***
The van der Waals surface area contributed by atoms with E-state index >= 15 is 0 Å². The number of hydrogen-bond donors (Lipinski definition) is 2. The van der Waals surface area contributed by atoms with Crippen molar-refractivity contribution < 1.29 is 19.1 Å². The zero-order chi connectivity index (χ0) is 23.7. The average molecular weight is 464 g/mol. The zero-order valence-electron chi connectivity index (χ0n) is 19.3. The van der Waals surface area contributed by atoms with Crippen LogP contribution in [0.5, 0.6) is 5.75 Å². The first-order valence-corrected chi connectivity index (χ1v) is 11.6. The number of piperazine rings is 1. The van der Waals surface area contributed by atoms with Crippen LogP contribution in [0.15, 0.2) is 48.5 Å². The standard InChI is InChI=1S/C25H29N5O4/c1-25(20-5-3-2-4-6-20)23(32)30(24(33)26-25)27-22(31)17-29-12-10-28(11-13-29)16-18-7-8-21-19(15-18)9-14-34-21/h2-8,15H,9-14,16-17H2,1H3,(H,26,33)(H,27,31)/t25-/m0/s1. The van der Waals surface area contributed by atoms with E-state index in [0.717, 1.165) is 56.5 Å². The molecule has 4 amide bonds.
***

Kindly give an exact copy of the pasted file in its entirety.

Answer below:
The van der Waals surface area contributed by atoms with E-state index >= 15 is 0 Å². The number of hydrogen-bond donors (Lipinski definition) is 2. The van der Waals surface area contributed by atoms with Crippen molar-refractivity contribution < 1.29 is 19.1 Å². The zero-order chi connectivity index (χ0) is 23.7. The average molecular weight is 464 g/mol. The zero-order valence-electron chi connectivity index (χ0n) is 19.3. The van der Waals surface area contributed by atoms with Crippen LogP contribution in [0.5, 0.6) is 5.75 Å². The first-order valence-corrected chi connectivity index (χ1v) is 11.6. The number of piperazine rings is 1. The van der Waals surface area contributed by atoms with Crippen LogP contribution in [0.15, 0.2) is 48.5 Å². The standard InChI is InChI=1S/C25H29N5O4/c1-25(20-5-3-2-4-6-20)23(32)30(24(33)26-25)27-22(31)17-29-12-10-28(11-13-29)16-18-7-8-21-19(15-18)9-14-34-21/h2-8,15H,9-14,16-17H2,1H3,(H,26,33)(H,27,31)/t25-/m0/s1. The van der Waals surface area contributed by atoms with E-state index in [0.717, 1.165) is 56.5 Å². The molecule has 4 amide bonds.